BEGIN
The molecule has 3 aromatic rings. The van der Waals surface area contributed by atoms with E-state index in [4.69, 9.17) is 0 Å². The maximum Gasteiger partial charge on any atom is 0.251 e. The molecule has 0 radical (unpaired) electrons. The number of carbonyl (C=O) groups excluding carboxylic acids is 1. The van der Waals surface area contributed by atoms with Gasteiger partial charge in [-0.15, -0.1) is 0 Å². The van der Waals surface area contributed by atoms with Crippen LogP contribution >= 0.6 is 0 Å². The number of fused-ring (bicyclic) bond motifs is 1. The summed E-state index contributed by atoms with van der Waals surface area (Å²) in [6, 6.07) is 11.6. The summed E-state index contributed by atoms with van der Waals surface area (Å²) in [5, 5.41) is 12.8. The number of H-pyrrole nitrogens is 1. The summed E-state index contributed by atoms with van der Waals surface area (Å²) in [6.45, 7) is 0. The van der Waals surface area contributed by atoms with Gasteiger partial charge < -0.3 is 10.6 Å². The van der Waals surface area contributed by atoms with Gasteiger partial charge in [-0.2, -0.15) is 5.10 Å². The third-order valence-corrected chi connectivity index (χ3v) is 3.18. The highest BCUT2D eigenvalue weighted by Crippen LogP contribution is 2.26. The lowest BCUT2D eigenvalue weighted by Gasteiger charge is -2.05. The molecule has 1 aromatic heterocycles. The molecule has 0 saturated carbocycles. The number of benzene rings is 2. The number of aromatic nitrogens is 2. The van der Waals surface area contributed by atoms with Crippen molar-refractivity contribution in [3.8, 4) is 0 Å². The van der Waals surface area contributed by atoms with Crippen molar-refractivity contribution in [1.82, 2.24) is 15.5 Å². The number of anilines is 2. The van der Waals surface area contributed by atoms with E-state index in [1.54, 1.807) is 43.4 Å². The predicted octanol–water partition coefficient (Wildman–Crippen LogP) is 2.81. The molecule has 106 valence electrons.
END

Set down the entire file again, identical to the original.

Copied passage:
The molecule has 3 aromatic rings. The van der Waals surface area contributed by atoms with E-state index in [4.69, 9.17) is 0 Å². The maximum Gasteiger partial charge on any atom is 0.251 e. The molecule has 0 radical (unpaired) electrons. The number of carbonyl (C=O) groups excluding carboxylic acids is 1. The van der Waals surface area contributed by atoms with Gasteiger partial charge in [-0.15, -0.1) is 0 Å². The van der Waals surface area contributed by atoms with Crippen LogP contribution >= 0.6 is 0 Å². The number of fused-ring (bicyclic) bond motifs is 1. The summed E-state index contributed by atoms with van der Waals surface area (Å²) in [6, 6.07) is 11.6. The summed E-state index contributed by atoms with van der Waals surface area (Å²) in [5, 5.41) is 12.8. The number of H-pyrrole nitrogens is 1. The summed E-state index contributed by atoms with van der Waals surface area (Å²) in [6.45, 7) is 0. The van der Waals surface area contributed by atoms with Gasteiger partial charge < -0.3 is 10.6 Å². The van der Waals surface area contributed by atoms with Gasteiger partial charge in [-0.2, -0.15) is 5.10 Å². The third-order valence-corrected chi connectivity index (χ3v) is 3.18. The highest BCUT2D eigenvalue weighted by Crippen LogP contribution is 2.26. The lowest BCUT2D eigenvalue weighted by Gasteiger charge is -2.05. The molecule has 1 aromatic heterocycles. The molecule has 0 saturated carbocycles. The number of benzene rings is 2. The number of aromatic nitrogens is 2. The van der Waals surface area contributed by atoms with Crippen molar-refractivity contribution in [3.8, 4) is 0 Å². The van der Waals surface area contributed by atoms with Crippen molar-refractivity contribution in [1.82, 2.24) is 15.5 Å². The number of anilines is 2. The van der Waals surface area contributed by atoms with E-state index in [1.54, 1.807) is 43.4 Å². The predicted octanol–water partition coefficient (Wildman–Crippen LogP) is 2.81. The molecule has 106 valence electrons.